Melanin helps to protect the eye by absorbing light (including some UV light) that hits the iris, which is the part of the eye that controls the amount of light that reaches the retina.
Anyone living in an English-speaking country might have the impression that eye colors like blue, hazel, and brown are about equally distributed across the population, but if you look at the whole planet, the ratios are very different. Brown eyes in varying shades are by far the most common, while blue eyes likely all trace back to a single common ancestor with a specific mutation. These are the percentages of different eye colors in the population:
Melanin in the iris comes in two different types: eumelanin (which produces a deep chocolate brown color) and pheomelanin (which produces colors ranging between amber, green, and hazel). But what about blue eyes? Blue eyes are basically the absence of melanin. There isn’t any actual blue pigment present, but like the sky and the ocean, blue irises get their color from the way the light scatters around the iris, called Tyndall scattering.
Eyes can be green if there is some melanin present but not enough to completely obscure all of the Tyndall scattering, so there’s a bit of blue appearance mixing with yellowish pigment. Eyes are hazel when they have just enough melanin to obscure any Tyndall scattering. Very rare red and “violet” eyes (typical in albinism, as pictured above) come from a total lack of melanin in all layers of the iris, so the color is a combination of Tyndall scattering and the blood vessels being more visible.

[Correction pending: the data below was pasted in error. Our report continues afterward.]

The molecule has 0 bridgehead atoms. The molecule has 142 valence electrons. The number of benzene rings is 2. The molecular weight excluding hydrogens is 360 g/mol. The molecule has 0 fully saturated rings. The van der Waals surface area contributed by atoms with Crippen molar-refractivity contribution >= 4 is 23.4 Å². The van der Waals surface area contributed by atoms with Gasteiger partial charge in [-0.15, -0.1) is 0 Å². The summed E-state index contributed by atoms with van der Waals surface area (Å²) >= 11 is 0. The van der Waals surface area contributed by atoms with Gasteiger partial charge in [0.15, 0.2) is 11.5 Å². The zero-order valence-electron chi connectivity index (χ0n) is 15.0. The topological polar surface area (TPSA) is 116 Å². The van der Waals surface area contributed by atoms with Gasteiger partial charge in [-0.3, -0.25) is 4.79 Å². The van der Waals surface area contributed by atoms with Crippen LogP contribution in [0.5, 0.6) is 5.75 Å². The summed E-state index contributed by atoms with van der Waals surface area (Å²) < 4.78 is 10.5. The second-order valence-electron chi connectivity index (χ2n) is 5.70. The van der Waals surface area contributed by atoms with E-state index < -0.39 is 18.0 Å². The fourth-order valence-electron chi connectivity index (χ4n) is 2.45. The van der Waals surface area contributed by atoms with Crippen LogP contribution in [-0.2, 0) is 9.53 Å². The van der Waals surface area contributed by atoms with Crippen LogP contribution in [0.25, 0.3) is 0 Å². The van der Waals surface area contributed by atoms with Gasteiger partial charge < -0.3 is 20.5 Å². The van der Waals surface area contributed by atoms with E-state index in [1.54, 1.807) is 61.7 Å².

In recent years, scientists have found that eye color isn’t only controlled by a single gene but by as many as 16 genes working in tandem. Tiny changes to any of those genes can lead to a different color. This means that you can’t always predict a child’s eye color based on how their parents’ eyes look. Blue-eyed parents won’t necessarily produce blue-eyed children every single time.
Sometimes babies (most commonly caucasian babies) are born with blue or gray eyes that change to a different color over time. Just like the way some kids have platinum blonde hair that darkens nearly to brown in adulthood, it can take time for the cells in their eyes to produce melanin. Exposure to light can trigger melanin production, and that can’t happen until they’ve been exposed to light for a while.
You probably had a friend in school who claimed their eyes would change colors every day. More likely it was a trick of the light based on how their eyes reflected the different outfits they wore. Eye color can also appear different with changes in pupil size or the type of light the person is in. Aging can cause a very gradual change in eye color with more melanin production, and an eye injury can also cause permanent eye color change. David Bowie was a famous example of this.
For the last few decades, anyone who has wanted a change in their eye color could turn to color contacts. If you’re interested in changing your eye color with contacts, we can help! Just keep in mind that a colored layer curving over the round surface of your eye won’t look quite the same as natural eye color in a flat layer beneath the surface of the eye.